The essence of the National Food Security Council, set up exactly three years ago by President Muhammadu Buhari, has been put to question as food cost spikes and herdsmen, bandits and kidnappers become a major threat to farmers, particularly in the country’s food belt region.
President Buhari in March 2018 inaugurated a National Food Security Council (NFSC) to among other things develop sustainable solutions to farmers and herdsmen clashes, climate change, piracy and banditry, as well as desertification, and their impacts on farmland, grazing areas, lakes and rivers.
The Council is also expected to find lasting solutions to smuggling and as well as engage in the regional and global discourse on food security, especially as it relates to the situation in Nigeria.
Members include the governors of Delta, Ebonyi, Kebbi, Lagos, Plateau, and Taraba states as well as ministers of agriculture and rural development, budget and national planning, environment, industry, trade and investment, interior, finance, and water resources.
Secretary to the Government of the Federation; the Chief of Staff to the President; the National Security Adviser; the Chief of Defence Staff; the governor of the Central Bank of Nigeria; the director-general of the State Services; the director-general of the National Intelligence Agency, and the comptroller-general of the Nigerian Immigration Service are also members.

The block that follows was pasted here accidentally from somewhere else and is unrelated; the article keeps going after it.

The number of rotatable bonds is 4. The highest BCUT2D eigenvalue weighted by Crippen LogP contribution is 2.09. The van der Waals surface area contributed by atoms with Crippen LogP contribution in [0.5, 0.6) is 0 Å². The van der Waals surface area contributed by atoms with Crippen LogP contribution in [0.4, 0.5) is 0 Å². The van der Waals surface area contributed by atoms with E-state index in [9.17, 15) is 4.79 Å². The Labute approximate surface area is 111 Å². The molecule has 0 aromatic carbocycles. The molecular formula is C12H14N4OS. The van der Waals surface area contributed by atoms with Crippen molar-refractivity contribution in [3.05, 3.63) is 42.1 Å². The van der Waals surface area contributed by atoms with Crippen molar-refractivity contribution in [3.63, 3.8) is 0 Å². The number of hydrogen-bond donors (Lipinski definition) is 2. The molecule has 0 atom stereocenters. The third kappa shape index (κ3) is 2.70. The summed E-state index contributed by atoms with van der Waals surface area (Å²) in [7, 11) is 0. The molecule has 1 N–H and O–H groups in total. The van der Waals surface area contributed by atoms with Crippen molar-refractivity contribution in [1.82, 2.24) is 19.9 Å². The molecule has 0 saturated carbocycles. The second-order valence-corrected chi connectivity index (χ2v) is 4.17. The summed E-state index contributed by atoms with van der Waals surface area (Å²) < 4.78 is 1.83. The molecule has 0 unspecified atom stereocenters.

But three years down the line, the Council, the president personally chairs, has ill-performed, barely heard of, while the country’s food supply and security woes worsen.
In markets across the country, the cost of food items has risen far beyond the reach of the citizens, the majority of whom live on less than $1 a day.
Food inflation has retained an upward trend, rising sharply to a record high of 21.79 percent in February 2021, according to the latest numbers from the National Bureau of Statistics (NBS).
Surging food costs have been blamed significantly on widespread insecurity.
Source: Business Day NG